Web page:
Research Stories

Development of muscle-mimetic cell-laden Nanofiber using 3D Cell-Electrospinning

Enhancing muscle regeneration with anisotropically arranged nanofibers

Bio-Mechatronic Engineering

  • Development of muscle-mimetic cell-laden Nanofiber using 3D Cell-Electrospinning
  • Development of muscle-mimetic cell-laden Nanofiber using 3D Cell-Electrospinning
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Prof. Geun Hyung KIM and his research team reported that they have successfully aligned the nanofibrous structure by producing live myoblast cells and bioink suitable for electrospinning. Nano-muscular fibers implanted with live myoblast cells acted as if it were a real muscle tissue and accelerated the regeneration of muscle tissue by guiding the muscle cell to grow in a uniaxial direction.

Tissue Regeneration Engineering is a field of study developed to improve the regeneration process of damaged tissues/organs by inserting a biological substitute, which is called scaffold. 3D cell-printing and electrospinning has been widely used for this process. However, the cells cultured by 3D cell-printing and electrospinning grew randomly, which was a serious problem for muscles that required its cells to be aligned for proper regeneration. 

To control cell morphology, they have developed electrospinning to a cell-electrospinning process. The research team used a biocompatible hydrogel to generate cell-laden nanofibers. Also, the hydrogel was added with a material with high processability to produce a bioink, which was applied with high-voltage direct current (Figure 1). After this, myoblast-laden nanofiber can be generated with an aligned pattern.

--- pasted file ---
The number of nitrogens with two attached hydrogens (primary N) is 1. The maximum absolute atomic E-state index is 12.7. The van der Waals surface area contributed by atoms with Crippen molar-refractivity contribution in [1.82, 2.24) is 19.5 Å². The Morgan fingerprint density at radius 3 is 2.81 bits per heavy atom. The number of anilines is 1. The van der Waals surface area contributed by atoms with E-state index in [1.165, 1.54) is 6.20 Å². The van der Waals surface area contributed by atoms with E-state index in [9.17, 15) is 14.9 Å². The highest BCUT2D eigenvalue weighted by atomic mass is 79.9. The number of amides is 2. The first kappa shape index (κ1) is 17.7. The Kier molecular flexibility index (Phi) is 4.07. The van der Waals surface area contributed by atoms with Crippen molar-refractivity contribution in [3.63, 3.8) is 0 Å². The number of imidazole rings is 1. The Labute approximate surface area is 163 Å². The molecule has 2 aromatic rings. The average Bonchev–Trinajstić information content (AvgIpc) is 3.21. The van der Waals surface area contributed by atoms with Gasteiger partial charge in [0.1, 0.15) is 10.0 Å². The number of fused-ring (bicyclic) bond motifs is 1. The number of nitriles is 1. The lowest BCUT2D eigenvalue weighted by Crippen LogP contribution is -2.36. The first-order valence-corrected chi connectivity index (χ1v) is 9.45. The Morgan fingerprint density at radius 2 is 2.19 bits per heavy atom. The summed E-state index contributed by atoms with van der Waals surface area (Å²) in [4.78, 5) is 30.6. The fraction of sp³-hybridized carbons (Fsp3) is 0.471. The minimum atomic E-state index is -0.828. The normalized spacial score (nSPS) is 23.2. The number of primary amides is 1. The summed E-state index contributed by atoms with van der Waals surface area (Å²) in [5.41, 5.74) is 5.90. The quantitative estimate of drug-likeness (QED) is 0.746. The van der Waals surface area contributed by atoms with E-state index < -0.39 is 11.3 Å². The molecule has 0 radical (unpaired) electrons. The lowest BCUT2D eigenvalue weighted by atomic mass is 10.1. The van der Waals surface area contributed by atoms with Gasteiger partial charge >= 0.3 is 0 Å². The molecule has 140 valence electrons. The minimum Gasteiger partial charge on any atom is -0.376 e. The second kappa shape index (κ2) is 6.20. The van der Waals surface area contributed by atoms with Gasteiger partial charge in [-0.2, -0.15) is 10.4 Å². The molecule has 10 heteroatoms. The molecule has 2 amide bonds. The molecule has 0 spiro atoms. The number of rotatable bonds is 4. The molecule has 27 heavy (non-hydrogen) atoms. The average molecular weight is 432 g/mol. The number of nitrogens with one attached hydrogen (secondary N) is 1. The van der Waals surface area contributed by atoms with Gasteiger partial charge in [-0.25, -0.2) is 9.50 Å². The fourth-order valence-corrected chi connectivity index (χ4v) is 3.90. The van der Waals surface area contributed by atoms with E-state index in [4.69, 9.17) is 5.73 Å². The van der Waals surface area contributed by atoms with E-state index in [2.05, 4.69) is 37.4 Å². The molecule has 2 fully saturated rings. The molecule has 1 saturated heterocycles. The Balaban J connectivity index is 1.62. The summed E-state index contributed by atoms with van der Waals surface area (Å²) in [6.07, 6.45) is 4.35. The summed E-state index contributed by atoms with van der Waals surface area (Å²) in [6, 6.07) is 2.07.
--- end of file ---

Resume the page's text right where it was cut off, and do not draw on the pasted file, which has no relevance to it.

-the myoblast-laden nanofibers showed over 90% of initial cell viability, which was a sign that it overcame the problem of low cell viability from the previous conventional cell-electrospinning process. Moreover, the cell alignment and differentiation improved threefold incomparison to the 3D cell-printing process (Figure 2).

-the myoblast-laden nanofibers induced cells to grow in a uniaxial direction, which assists the regeneration of skeletal and cardiac muscle. 

Prof. KIM said, “This was the first case to successfully produce cell-laden nanofibers in uniaxial arrangement. It suggested a possibility to become a new method of regenerating aligned tissue structure.”

This research was supported by a grant from the National Research Foundation of Korea funded by the Ministry of Education, Science, and Technology. It was selected as the cover page for a world-renowned journal, ‘Small’(Figure 3).

Read article at YTN Science

Figure 1. Mimetic diagram of Electrospinning and electric radiation depending on the solution

Figure 2.  Comparison of newly developed electrospinnng and the previous 3D cell-printing process

Figure 3. The cover page of 'Small'